But Jesus turning unto them said, Daughters of Jerusalem, weep not for me, but weep for yourselves, and your children. Luke 23:28.
Jesus wished them not so much to look at His outward sufferings as at the secret inward cause of that outward sorrow, namely, the transgression and the iniquity of His people which had laid the Cross upon His shoulders and surrounded Him with enemies! Consider these words of Isaac Watts—
“’Twas you, my sins, my cruel sins, His chief tormentors were!
Each of my crimes became a nail, And unbelief the spear.
‘Twas you that pulled the vengeance down Upon His guiltless head:
Break, break, my heart, oh burst my eyes! And let my sorrows bleed.
Strike, mighty Grace, my flinty soul, Till melting waters flow,
And deep repentance drowns my eyes In sorrow and in woe.”
We now pass on from, “Weep not,” to, “WEEP.” May God the Holy Spirit help us to dwell upon that for a while with profit to our souls. Though Jesus stops one channel for tears, he opens another and a wider one. Let us look at it. First, when He said, “Weep for yourselves,” He meant that they were to lament and bewail the sin which had brought Him where He was, seeing He had come to suffer for it. And He would have them weep because that sin would bring them and their children into yet deeper woe.
You know that just before He uttered this remarkable saying, the husbands, the fathers and the sons of those women had been crying with loud voices, “Let Him be crucified,” and when Pilate had taken water and washed his hands to show that he was innocent of the blood of Jesus, they had imprecated upon their nation, and upon their unborn sons, the curse which follows from such a deed. “Then answered all the people, His blood be on us and on our children.” And though these women lamented and mourned, yet over their heads, the men who had spoken for the nation had gathered the thunder cloud of Divine Wrath! Jesus points to it and says, “Weep for the national sin, weep for the national curse which will surely come upon you, because you are putting the Just One to death.”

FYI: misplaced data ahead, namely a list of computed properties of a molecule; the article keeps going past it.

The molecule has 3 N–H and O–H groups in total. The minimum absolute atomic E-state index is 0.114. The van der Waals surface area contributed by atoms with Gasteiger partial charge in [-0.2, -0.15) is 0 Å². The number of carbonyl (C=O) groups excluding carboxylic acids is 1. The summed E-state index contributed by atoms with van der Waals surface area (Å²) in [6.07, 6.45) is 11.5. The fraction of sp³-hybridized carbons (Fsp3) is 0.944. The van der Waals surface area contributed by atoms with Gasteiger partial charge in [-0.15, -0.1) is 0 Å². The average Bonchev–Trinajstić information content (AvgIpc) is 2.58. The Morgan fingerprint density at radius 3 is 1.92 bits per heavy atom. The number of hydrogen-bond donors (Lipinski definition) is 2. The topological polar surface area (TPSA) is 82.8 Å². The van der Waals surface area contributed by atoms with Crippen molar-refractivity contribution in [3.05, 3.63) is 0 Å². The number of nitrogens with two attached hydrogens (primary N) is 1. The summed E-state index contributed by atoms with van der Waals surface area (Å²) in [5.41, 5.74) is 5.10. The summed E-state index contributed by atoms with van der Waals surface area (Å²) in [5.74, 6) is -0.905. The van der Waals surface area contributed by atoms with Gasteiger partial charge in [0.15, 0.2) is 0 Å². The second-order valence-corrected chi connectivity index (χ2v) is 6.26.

Yes, deeper, still, was His meaning, for all those about Him were, in a sense, guilty of His death. And you, and I, and all the rest of mankind have been, in our measure, the cause of the Savior’s Crucifixion. Oh, Brothers and Sisters, this is the reason why we should weep—because we have broken the Divine Law and rendered it impossible that we should be saved except Jesus Christ should die! If we have not believed in Jesus Christ, we have this cause for lamentation—that our sin abides upon us at this present moment! That curse which crushed the Savior down till He cried, Eloi, Eloi, lama Sa-bachthani, is resting upon some who are here this morning!
Souls, you need not pity the dying Christ, but pity yourselves! On your own selves, your sin is resting! And your children growing up unconverted, hardened in rebellion against God by your example—their sin is resting upon them, too, and this is the overflowing cause why you should weep! And you Believers, you from whom sin has been lifted, who are forgiven for His name’s sake—yet lament that you should have sinned—and with your joy for pardoned guilt mourn that Christ had to carry the burden which you heaped together and to bear the penalty which you deserved! All round, Brothers and Sisters, there is abounding cause for sorrow for sin—a sweet sorrow from the Lord’s people and a bitter sorrow from those who have no part nor lot in the result of Christ’s passion as yet, but who, nevertheless, are partakers in the crime which slew the Son of God! By Charles Spurgeon